Spanish firms' interest in Poland should come as no surprise. Their biggest advantage over Polish companies is that Poland's real estate market is currently in a similar position to that of Spain's 30 or 40 years ago. That was the founding time of many Spanish real estate firms, which are now storming into Eastern Europe. During the last 20 years, Spain has achieved significant successes in infrastructure development and its building sector. The Spanish still remember rising real estate prices after their country's accession to the European Union. Over the last 14 years, Spain has been a veritable El Dorado for construction companies. Some 600,000 new homes were built in Spain annually, and most of them were purchased by wealthy residents of other EU countries. That is almost six times the number being built in Poland today. The Spanish are convinced that this trend will be repeated in Poland. Spanish firms have huge capital at their disposal and are searching for somewhere new to invest it. They treat Poland not only as a huge market but also as a springboard for further expansion east. Poland could learn much from Spain with regard to building new freeways, beltways around cities, fast rail lines and impressive airports-all with thought given to environmental issues. The Spanish also know how to take full advantage of EU funding.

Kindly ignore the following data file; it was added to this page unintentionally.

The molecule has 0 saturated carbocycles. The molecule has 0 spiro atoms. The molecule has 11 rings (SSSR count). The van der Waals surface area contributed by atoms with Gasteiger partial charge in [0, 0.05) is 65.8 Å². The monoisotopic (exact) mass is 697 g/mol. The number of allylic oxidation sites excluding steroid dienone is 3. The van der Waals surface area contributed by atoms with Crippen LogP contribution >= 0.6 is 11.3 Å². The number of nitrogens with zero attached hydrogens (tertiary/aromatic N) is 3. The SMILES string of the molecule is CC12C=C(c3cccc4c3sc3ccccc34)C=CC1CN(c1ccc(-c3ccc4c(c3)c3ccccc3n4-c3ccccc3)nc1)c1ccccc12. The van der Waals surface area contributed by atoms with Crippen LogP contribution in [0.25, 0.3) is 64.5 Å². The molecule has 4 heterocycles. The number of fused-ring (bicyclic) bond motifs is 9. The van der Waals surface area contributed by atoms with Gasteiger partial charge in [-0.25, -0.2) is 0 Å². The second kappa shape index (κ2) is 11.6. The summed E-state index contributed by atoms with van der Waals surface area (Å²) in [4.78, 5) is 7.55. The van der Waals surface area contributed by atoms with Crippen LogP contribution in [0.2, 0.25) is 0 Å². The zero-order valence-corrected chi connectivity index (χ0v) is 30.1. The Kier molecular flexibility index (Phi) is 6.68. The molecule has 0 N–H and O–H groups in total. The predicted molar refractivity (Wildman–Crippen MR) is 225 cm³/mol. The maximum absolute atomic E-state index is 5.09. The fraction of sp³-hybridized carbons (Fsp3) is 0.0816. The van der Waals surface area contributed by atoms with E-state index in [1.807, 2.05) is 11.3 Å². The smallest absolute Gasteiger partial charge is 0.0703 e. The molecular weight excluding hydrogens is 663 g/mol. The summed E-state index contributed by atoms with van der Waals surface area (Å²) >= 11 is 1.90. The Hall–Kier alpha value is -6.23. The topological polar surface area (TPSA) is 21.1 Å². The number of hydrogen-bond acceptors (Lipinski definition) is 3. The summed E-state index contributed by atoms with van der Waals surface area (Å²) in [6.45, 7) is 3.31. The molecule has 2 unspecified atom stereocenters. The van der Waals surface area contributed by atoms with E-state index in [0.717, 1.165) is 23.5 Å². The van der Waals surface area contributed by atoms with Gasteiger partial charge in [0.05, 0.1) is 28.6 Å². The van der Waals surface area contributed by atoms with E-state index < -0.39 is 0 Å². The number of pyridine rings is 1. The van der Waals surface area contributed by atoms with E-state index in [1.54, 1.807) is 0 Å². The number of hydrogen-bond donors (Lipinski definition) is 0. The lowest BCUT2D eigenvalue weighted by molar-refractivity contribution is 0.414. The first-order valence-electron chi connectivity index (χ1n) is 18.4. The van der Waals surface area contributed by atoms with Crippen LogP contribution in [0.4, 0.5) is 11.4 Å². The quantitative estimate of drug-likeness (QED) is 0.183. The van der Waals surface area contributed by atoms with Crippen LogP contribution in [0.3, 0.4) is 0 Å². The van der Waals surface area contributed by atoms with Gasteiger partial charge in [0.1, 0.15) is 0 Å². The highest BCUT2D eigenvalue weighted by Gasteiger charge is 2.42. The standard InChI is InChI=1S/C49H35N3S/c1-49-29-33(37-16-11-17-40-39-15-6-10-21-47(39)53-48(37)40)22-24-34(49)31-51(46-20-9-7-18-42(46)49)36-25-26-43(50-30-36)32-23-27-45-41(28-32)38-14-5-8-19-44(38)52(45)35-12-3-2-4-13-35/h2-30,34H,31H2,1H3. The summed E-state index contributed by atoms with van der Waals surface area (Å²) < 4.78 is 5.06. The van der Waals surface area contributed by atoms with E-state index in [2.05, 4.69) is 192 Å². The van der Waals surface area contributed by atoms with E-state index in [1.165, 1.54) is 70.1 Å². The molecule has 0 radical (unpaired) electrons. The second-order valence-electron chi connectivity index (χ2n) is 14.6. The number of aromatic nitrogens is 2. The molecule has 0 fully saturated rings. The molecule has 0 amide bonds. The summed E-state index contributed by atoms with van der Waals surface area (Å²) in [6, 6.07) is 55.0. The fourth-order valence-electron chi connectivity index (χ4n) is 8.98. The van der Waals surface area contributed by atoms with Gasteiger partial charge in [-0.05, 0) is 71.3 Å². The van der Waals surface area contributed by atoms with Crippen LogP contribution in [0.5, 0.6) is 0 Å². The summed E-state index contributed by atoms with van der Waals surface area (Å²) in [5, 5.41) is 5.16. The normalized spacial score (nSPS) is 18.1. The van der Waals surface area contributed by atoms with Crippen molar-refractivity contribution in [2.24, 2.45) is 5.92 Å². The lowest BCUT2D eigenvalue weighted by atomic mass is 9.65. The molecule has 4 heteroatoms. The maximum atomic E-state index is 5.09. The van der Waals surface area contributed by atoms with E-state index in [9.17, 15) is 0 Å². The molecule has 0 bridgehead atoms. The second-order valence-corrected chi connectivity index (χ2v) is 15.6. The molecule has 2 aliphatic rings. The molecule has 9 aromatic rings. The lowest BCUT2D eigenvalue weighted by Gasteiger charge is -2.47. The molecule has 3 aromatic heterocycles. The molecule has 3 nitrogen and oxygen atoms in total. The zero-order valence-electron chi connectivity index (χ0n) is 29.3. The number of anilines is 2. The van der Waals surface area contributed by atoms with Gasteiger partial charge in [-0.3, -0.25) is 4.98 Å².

Huge profits

Spanish firms are also attracted by lower land prices in Poland, accounting for some 25 percent of a project's cost, compared with 50-60 percent in Spain. It is also easier to find suitable sites in Poland, for example on the outskirts of large cities. The slow process of getting building permission or a lack of local development plans does not dishearten Spanish developers since they have experienced similar problems at home.

Some analysts say the presence of foreign investors pushes up prices in large towns and cities. In Warsaw, Spanish firm Lubasa, after a drawn-out auction, paid almost zl.391 million for less than three hectares of land on Inflancka Street, or over zl.13,600 per square meter. A year earlier Polish builder Budimex had paid less than zl.6,000 per square meter for land in the vicinity. The cost of land will automatically impact the sale price of the real estate built on it.